Pre Season Planning

This year feels different. I’ve never been big on planning out hikes, or any thing for that matter. I’ve literally lived most of my adult life jumping from one cold pool into the next wondering if each successive body of water might be warmer than the last. That, my dear friends, is an integral character aspect of yours truly. Even when I’ve tried to break the pattern, first interesting unplanned thing I get a hint of I’m likely gonna jump.

Even the best plans

But this year, with tight resources and a really meaningful personal goal in mind, I feel differently about the whole planning thing. Not only do I have a lot of miles to tread but I’ve got to cross those miles, alone, with little outside support now with the added challenge of filming. I know better, I’d better work some shit out.

As of this writing I have three major trips planned and a good collection of smaller, closer trips that can happen in between. Most of these can be multi-day affairs if I set them up correctly.

The Big Three

The Uintas Highline Trail: The trails roughly 83 miles covers some scenic high country in a little known corner of the Uinta-Wasatch-Cache National Forest that’s been getting both increasing attention and foot traffic in recent memory. Back in 1992 I did a crew stop-over and mop-up on the forest as part of a wildland fire crew, but I’ve never really made it back to the Uintas since. Because the fire we worked on was beyond the wilderness boundary, we hiked in and used hand tools, then hiked back out. I don’t recall much more than that, and really wanting to go back there.

Depending on snow pack and melt rates I’m likely going to need to wait until at least June to make this trip. I’m estimating I can complete the trail between four or five days, and I’m going to have to look into a shuttle between its start and end *or* yo-yo. Not sure yet.

Flat Tops Wilderness Loop: There are literally hundreds of miles of often untouched trails in the Flat Tops Wilderness located north of Glenwood Springs, Colorado in the White River National Forest. I know about this place because I worked on this forest between 1991 and 1994 as a backcountry wilderness guard and firefighter. It’s also where I wore out a small mountain of running shoes.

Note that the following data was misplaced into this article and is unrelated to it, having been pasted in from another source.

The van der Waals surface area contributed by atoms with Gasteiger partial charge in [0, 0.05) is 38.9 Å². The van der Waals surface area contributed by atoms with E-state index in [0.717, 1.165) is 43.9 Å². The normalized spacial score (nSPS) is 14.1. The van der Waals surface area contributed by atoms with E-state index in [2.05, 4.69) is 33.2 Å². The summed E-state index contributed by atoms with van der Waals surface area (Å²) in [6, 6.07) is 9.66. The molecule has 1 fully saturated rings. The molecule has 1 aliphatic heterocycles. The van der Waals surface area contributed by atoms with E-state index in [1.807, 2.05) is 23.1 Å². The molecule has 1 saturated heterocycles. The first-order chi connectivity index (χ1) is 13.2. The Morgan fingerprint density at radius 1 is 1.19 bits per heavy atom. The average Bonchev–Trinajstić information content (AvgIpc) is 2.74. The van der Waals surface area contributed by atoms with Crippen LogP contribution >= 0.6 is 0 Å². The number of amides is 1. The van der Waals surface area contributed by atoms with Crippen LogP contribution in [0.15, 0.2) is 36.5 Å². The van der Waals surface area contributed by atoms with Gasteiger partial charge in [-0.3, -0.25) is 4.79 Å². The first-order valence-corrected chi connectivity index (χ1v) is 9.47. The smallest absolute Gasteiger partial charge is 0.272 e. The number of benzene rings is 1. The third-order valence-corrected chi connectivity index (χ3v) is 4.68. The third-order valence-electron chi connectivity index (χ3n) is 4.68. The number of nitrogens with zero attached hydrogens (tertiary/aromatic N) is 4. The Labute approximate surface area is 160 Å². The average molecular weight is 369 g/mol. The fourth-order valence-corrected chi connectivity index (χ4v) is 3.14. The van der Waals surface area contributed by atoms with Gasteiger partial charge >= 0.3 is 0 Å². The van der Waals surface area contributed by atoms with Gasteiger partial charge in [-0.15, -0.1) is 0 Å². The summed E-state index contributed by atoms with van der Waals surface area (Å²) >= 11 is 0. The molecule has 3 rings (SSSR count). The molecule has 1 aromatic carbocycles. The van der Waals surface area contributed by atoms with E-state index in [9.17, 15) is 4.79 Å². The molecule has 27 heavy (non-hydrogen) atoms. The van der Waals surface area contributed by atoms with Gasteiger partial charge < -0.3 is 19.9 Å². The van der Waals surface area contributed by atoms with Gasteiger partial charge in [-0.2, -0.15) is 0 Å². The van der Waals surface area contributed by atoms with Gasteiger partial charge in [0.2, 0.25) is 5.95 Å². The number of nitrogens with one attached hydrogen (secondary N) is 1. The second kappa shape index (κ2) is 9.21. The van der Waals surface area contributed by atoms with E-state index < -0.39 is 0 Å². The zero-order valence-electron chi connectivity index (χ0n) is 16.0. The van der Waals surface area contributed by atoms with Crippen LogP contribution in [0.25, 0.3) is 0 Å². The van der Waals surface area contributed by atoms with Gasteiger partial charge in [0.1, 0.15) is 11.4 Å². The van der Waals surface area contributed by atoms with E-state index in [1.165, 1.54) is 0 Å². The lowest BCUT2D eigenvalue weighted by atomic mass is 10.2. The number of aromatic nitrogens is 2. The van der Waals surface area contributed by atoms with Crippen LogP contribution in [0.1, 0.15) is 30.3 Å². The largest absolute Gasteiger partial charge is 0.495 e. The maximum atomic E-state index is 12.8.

Again, high country means later start. June or July at best and timing for wild flowers seems crucial. Also, I’ve been there when the whole Top is nothing but mile up mile of post hole and that’s no fun, so I’d like to avoid that experience. As far as trail choices are concerned I’m not really certain yet. A loop, from South Fork to North would be great for old times sake, but I’m also considering a Devils Causeway/China Wall circumnavigation. If I’ve got the time and funds, maybe I can do both.

Pacific Crest Trail Section J: This section of the PCT is about 75 miles and runs between Snoqualmie and Steven’s Passes. I’ve completed it more times than I can remember and even done some noteworthy things along the way. Why then, would I want to do it again? Welp, back in 2009 I was running J when I discovered a section hiker who had fallen about 250′ down a steep scree slope above Alaska Lake. Jim “Tazul” Knee was rescued about 15 hours after his fall, and later because of our chance encounter became my friend. Last year, however, he passed away. COVID conspired to keep us separate as he passed, but we still had plenty of trail stuff to talk about. I’d like to complete the segment and dedicate the trip to his memory.

Camera Changes

Big deal here. Right now I’m using a GoPro Hero 7 Silver which, even when it was brand spankin’ new, was just an “okay” camera. My chief complaint so far is that will not record in 16:9 aspect ratio. I’ve been unable to smash 4:3 into anything usable in post. This leaves my videos with those weird black bars on the left and right sides. Worse, the camera also bends edges pretty bad (even though it’s only shooting 4:3). Honestly, at this point, my impression is that GoPro was trying to sell a lower cost helmet ornament adrenalin junkies. The camera’s dumbed down aspect ratio was only mentioned as a footnote. Argh!

So I’ve been shopping around and reading a metric crap ton of reviews. Right now, I’ve pretty much decided that I want to move forward with the Insta360 One x2 for a variety of reasons.

true 16:9 or 360° aspect ratio
best software vibration compensation
HD capture
better edges
excellent contrast and color
replaceable batteries for longer run-times
invisible selfie stick effect
variety of post-effects and

The good news is that my new One x2 is on order. Once it arrives I’m going to have to work out some new workflows, but I’m certain that the end product will improve, so that’s something to look forward to along with the spring.

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